Jimmy Blanco, 9, holds a corncob in front of the Cuban and the U.S. flags in Havana, March 23, 2016. Struggling under a US embargo, many Cubans hope an easing of US-Cuban trade relations will bring material improvements to their lives.

Jimmy Blanco, 9, holds a corncob in front of the Cuban and the U.S. flags in Havana, March 23, 2016. Struggling under a US embargo, many Cubans hope an easing of US-Cuban trade relations will bring material improvements to their lives.

Credit:

Ueslei Marcelino/Reuters

For more than 50 years, Cuba was an enemy of the United States. But not every American has seen Cuba as a threat.  

“You know, I tell folks all the time, I wake up every morning worried about something, but being invaded by Cuba is not one of them,” says Larry Wooten, president of the North Carolina Farm Bureau.

In 2000, the US economic embargo was loosened to allow American farmers to export to the island. The US quickly became the largest agricultural exporter there. But no longer. US exports to Cuba have fallen off a cliff, down 48 percent from 2014 to 2015. And many American farmers say the US needs to fix that.  

Wooten has been leading groups of farmers to Cuba to look at ways to increase exports there. To him, it’s a natural fit.

“Here we can ocean-barge pork and poultry to Cuba,” says Wooten. “Some of the worst chicken I ever ate in my life was in Cuba when I went back in ’98. But when we were there last September the food had improved.”

His state can claim some credit for that. North Carolina exported $5 million worth of poultry products to Cuba last year.

Cuba hasn’t come up much on the campaign trail in this presidential election. But a few days ago, Donald Trump did mention the country, saying he’d reverse concessions made by the Obama administration, such as the easing of remittances and travel restrictions. Hillary Clinton has declared: “The Cuba embargo needs to go.”  

The Farm Bureau doesn’t take sides in elections, Wooten says. But he will say that the US should continue to ease restrictions on US tourism to the island.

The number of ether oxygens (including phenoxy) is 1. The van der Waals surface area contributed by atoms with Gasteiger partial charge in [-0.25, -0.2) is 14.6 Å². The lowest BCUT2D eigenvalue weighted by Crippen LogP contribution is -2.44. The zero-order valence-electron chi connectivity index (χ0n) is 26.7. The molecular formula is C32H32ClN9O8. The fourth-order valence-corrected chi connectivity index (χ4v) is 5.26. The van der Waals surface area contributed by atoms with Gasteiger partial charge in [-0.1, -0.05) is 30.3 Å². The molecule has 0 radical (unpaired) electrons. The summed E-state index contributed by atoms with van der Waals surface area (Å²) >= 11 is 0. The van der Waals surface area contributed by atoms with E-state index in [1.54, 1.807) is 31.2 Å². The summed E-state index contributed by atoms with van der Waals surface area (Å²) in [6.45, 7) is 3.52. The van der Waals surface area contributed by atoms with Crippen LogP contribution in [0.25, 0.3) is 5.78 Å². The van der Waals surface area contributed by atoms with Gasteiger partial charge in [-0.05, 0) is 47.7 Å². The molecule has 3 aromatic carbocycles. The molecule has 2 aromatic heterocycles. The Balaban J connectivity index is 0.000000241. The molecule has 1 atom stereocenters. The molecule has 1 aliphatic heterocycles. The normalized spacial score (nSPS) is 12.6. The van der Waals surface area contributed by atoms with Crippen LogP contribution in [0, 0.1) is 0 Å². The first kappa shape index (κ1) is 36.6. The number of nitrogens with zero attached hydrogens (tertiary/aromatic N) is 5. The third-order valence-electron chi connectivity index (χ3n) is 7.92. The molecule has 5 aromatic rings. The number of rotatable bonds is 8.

“Two things tourism needs are good accommodations — hotels and places to stay — and good food,” says Wooten.  

His farmers can provide that. 

In eastern North Carolina in a little town called Chocowinity, Shawn Harding shows off the 150-acre farm where he grows strawberries, tomatoes, sweet corn, soybeans and wheat.

Harding considers himself a small farmer, and he sells locally. Cuba really isn’t on his radar. That said, he’s a businessman, and a proponent of more international trade.

“The more we export as a country, because we overproduce in the United States, the higher the price is going to be,” says Harding.  

The more sweet corn that’s sold to Cuba, the less there will be on the US market. So, the price for local corn would go up.

“It’s a world market, no matter how small you think you are on this farm,” says Harding.  

Agriculture is a $13 billion industry in North Carolina. Cuban exports are just a tiny drop in that bucket. But they still matter, says Blake Brown, an agricultural economist at NC State University.

“It’s a new market. The growth in product [Cubans] consume as their income grows will be very substantial. And it’s right off our shores, so you’d be kind of crazy not to look at trying to move into that market,” says Brown.

But selling crops overseas is complex in the 21st century. American farmers need to help poorer nations finance their purchases. The US Commerce Department often helps with that. But there are prohibitions against issuing US credit to Cuba, and that’s hurting North Carolina farmers.

“So they had to be creative and find offshore financiers, maybe in Europe. I think Spain has been doing a lot of it,” says Brown.

The bottom line: It’s easier for Cubans to do one-stop shopping buying directly from another country and financing the purchase there. The result: US farm exports to Cuba have steadily fallen over the past few years. The European Union, Brazil and Argentina have eclipsed the US.

But American farmers should have the upper hand exporting to Cuba, even with the decades of mistrust between the two governments.

“I expect that proximity and value would win out over ideology,” says Jennifer Harris with the Council on Foreign Relations. “In fact, that’s what you’ve seen by and large. The story of Cuba right now is one that is firmly heading in the direction of capitalism and respecting market physics.”

Farmer Shawn Harding says you never hear about American farm interests in Cuba from the presidential nominees. In fact, you don’t hear much about farm interests at all.

“Farmers are 2 percent of the population. We are a very, I think, important part of the population, but that’s not a big voting bloc. And so I understand that both candidates are playing to get where they can get votes,” says Harding. “But it’s disappointing that we don’t hear more talk about our agriculture policy in this country.”

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